Weatherproof Your Bike & Kit

Weatherproof your bike

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I admit it, I’m a fair-weather cyclist. However I am going mad on my long commute, and I have decided on the days that I don’t run, I’m going to cycle from Paddington to Uni and back again. Unless it’s raining really heavily…or REALLY cold.

But on the other days.

There’s a very convenient bike storage at Paddington station, so that I can leave my bike there and avoid becoming the most hated person on the train in the mornings/evenings.

However cycling in the Winter is a different ball game, and there are a few adjustments I need to make to my bike and kit, to make sure we both stay warm and dry over the next few months.
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First up, I need to swap the pannier rack for some mud guards (7) – unfortunately when they fit the bike, it wasn’t possible to put both on, so I got a rather wet bum cycling in Amsterdam, however they are crucial for London winters. I’m going to opt for the Tortec mud guards that have reflective strips to keep me visible on the roads. While I’m getting these fitted at Halfords (who kindly provided me with this bike), I’ll also have them adjust the height of the handles/seat, into a more comfortable riding position.

I’m all for customising your bike, and these smiley reflective stickers (10) are definitely going to be additions to the bike. I’m on the look out for some light up stars for my spokes if anyone knows where I can find them?

I won’t be getting these BRIGHT clip in shoes (2), because I am terrified about clipping in, however for those of you that aren’t stupidly scared, they would be a great addition to your cycling kit. As would this rain jacket (6) – as bright yellow anoraks go, I’m pretty sure Rapha do it more stylishly than anyone else. Love that it goes down over your bum!

Rapha also have this medium merino polo (11) that I think would be super toasty for those January days when all you want to do is sit on the sofa with a cup of tea and a biscuit.

This jacket (4) is less day-glow but it’s warm, and the sleeves are removable incase we’re hit with a February heatwave.

These lights are perfect (1) – small, affordable, but bright. These are easy to take on and off, as I have a feeling that Paddington isn’t the safest place to leave the lights attached – nor is Holloway Road!

My hands have awful circulation, and they are the first to freeze, so a decent pair of warm, waterproof gloves is crucial. These sealskins sea leopard gloves (3) are on my Christmas wish list – apparently they’re ideal for ‘dismal weather’ – who knows what 2017 has in store for us.

This reflective spray (8) looks amazing, it turns any piece of clothing into a reflective piece, spray it on and it lasts for a week. Apparently you won’t see it until light is shone on it – then when you’re done with it, just wash the clothing and good as new. Probably best to try this on old kit first, but if it works then amazing for riding and cycling throughout the winter months (and into the summer too!) There’s also a permanent one to paint onto metal, wood etc.

Leggings that are fleece lined and padded for protection (5) – sign me up. They are not cheap at £160, but again, Rapha…

Sadly in this day and age, bikes are hot property and they are being stolen at a furious rate in London and so I hope this heavy duty lock (9), which is both massive and reflective, will do the trick (although I think I need another small wheel lock).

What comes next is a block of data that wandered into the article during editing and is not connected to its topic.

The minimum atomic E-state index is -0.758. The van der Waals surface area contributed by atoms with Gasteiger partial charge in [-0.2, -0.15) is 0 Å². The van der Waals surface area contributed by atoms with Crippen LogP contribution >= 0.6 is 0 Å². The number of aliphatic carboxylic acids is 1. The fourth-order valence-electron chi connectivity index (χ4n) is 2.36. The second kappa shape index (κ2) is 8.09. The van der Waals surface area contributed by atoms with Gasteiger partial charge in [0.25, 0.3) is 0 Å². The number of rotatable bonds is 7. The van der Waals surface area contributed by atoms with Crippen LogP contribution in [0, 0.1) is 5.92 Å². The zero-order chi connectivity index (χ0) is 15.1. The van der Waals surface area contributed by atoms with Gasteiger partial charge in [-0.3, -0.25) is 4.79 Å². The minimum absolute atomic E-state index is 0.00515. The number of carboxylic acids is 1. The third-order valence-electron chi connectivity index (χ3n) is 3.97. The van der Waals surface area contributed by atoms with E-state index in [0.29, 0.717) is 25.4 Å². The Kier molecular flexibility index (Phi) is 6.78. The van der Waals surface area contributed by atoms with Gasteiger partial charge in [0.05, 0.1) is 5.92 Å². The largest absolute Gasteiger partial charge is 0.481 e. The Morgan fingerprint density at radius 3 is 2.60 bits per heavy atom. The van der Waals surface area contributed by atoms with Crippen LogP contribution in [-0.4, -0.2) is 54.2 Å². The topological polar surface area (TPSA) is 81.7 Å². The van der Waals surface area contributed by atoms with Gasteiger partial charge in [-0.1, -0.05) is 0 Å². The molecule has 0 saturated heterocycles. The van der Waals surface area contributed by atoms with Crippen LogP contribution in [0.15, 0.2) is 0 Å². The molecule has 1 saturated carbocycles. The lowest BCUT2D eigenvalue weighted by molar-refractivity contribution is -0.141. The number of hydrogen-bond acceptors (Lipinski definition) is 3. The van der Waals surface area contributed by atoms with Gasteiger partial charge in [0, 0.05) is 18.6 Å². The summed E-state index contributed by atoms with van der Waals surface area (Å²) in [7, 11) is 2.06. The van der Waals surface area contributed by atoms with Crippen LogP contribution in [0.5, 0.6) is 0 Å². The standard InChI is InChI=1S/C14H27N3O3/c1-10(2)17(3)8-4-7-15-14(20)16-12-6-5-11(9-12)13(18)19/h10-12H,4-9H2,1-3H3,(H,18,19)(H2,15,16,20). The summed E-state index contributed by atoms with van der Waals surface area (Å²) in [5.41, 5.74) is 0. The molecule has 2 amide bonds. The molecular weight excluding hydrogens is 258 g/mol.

What are your wet/cold weather cycling must haves? Do you cycle commute? What fitness items are on your Christmas list? 

5 Comments

  1. December 8, 2016 / 3:18 pm

    i am new to rapha gear and it all looks so amazing.

    • December 8, 2016 / 5:06 pm

      Oh it really is. I don’t own any but have borrowed some and it is amazing!

  2. December 8, 2016 / 9:44 pm

    Can I give you some advice on cycle kit? Mainly because I have found some awesome kit that I never get cold in – I have been cycling in this all through the last few winters (which admittedly haven’t been the coldest) but there wasn’t a single day anything but the tips of my fingers felt cold (and I’m a “cold” person!). Here’s what I wear: dhb winter bib tights from wiggle. Not expensive, and the bib bit is like an extra vest of warmth so it keeps your legs, middle and top warm. A merino wool Base layer again from wiggle and again not expensive. Then a jersey… I have one Rapha one that I love but I am sure a non-expensive one would do just fine! Then a good jacket – I have a Gore one and I’ve worn it in torrential rain and remained dry. And then a buff pulled right up over my nose, a headband and a helmet. A thin pair of gloves and a thick pair with grip. And finally some merino wool socks and a pair of dhb neoprene overshoes. Okay now I’ve written all that out it sounds like a LOT but I would swear by it, and dhb from wiggle is inexpensive and really very very good! Good luck with commuting!!

  3. December 8, 2016 / 9:44 pm

    Can I give you some advice on cycle kit? Mainly because I have found some awesome kit that I never get cold in – I have been cycling in this all through the last few winters (which admittedly haven’t been the coldest) but there wasn’t a single day anything but the tips of my fingers felt cold (and I’m a “cold” person!). Here’s what I wear: dhb winter bib tights from wiggle. Not expensive, and the bib bit is like an extra vest of warmth so it keeps your legs, middle and top warm. A merino wool Base layer again from wiggle and again not expensive. Then a jersey… I have one Rapha one that I love but I am sure a non-expensive one would do just fine! Then a good jacket – I have a Gore one and I’ve worn it in torrential rain and remained dry. And then a buff pulled right up over my nose, a headband and a helmet. A thin pair of gloves and a thick pair with grip. And finally some merino wool socks and a pair of dhb neoprene overshoes. Okay now I’ve written all that out it sounds like a LOT but I would swear by it, and dhb from wiggle is inexpensive and really very very good!